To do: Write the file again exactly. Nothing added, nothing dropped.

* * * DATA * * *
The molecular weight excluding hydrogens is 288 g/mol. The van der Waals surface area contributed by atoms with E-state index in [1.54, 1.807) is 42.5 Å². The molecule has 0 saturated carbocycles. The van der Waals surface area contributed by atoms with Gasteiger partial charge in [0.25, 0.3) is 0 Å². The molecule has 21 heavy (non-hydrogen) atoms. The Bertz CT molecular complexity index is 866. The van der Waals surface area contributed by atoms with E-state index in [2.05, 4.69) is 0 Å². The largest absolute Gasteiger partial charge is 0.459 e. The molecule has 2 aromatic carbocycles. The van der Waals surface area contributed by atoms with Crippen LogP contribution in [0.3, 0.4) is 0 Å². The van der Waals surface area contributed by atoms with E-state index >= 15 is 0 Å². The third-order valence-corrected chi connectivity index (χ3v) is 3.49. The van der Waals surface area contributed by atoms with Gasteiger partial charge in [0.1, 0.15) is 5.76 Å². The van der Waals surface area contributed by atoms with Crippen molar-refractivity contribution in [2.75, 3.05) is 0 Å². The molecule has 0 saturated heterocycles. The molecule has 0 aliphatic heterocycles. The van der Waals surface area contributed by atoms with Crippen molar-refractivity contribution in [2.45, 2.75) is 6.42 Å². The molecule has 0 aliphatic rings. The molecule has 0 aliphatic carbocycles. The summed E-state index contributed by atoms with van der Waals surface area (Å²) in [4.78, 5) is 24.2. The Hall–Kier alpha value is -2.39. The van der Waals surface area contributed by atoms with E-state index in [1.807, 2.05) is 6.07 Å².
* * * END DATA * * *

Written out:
The molecular weight excluding hydrogens is 288 g/mol. The van der Waals surface area contributed by atoms with E-state index in [1.54, 1.807) is 42.5 Å². The molecule has 0 saturated carbocycles. The van der Waals surface area contributed by atoms with Gasteiger partial charge in [0.25, 0.3) is 0 Å². The molecule has 21 heavy (non-hydrogen) atoms. The Bertz CT molecular complexity index is 866. The van der Waals surface area contributed by atoms with E-state index in [2.05, 4.69) is 0 Å². The largest absolute Gasteiger partial charge is 0.459 e. The molecule has 2 aromatic carbocycles. The van der Waals surface area contributed by atoms with Crippen LogP contribution in [0.3, 0.4) is 0 Å². The van der Waals surface area contributed by atoms with E-state index >= 15 is 0 Å². The third-order valence-corrected chi connectivity index (χ3v) is 3.49. The van der Waals surface area contributed by atoms with Gasteiger partial charge in [0.1, 0.15) is 5.76 Å². The van der Waals surface area contributed by atoms with Crippen molar-refractivity contribution in [2.75, 3.05) is 0 Å². The molecule has 0 saturated heterocycles. The molecule has 0 aliphatic heterocycles. The van der Waals surface area contributed by atoms with Crippen molar-refractivity contribution in [2.45, 2.75) is 6.42 Å². The molecule has 0 aliphatic rings. The molecule has 0 aliphatic carbocycles. The summed E-state index contributed by atoms with van der Waals surface area (Å²) in [4.78, 5) is 24.2. The Hall–Kier alpha value is -2.39. The van der Waals surface area contributed by atoms with E-state index in [1.807, 2.05) is 6.07 Å².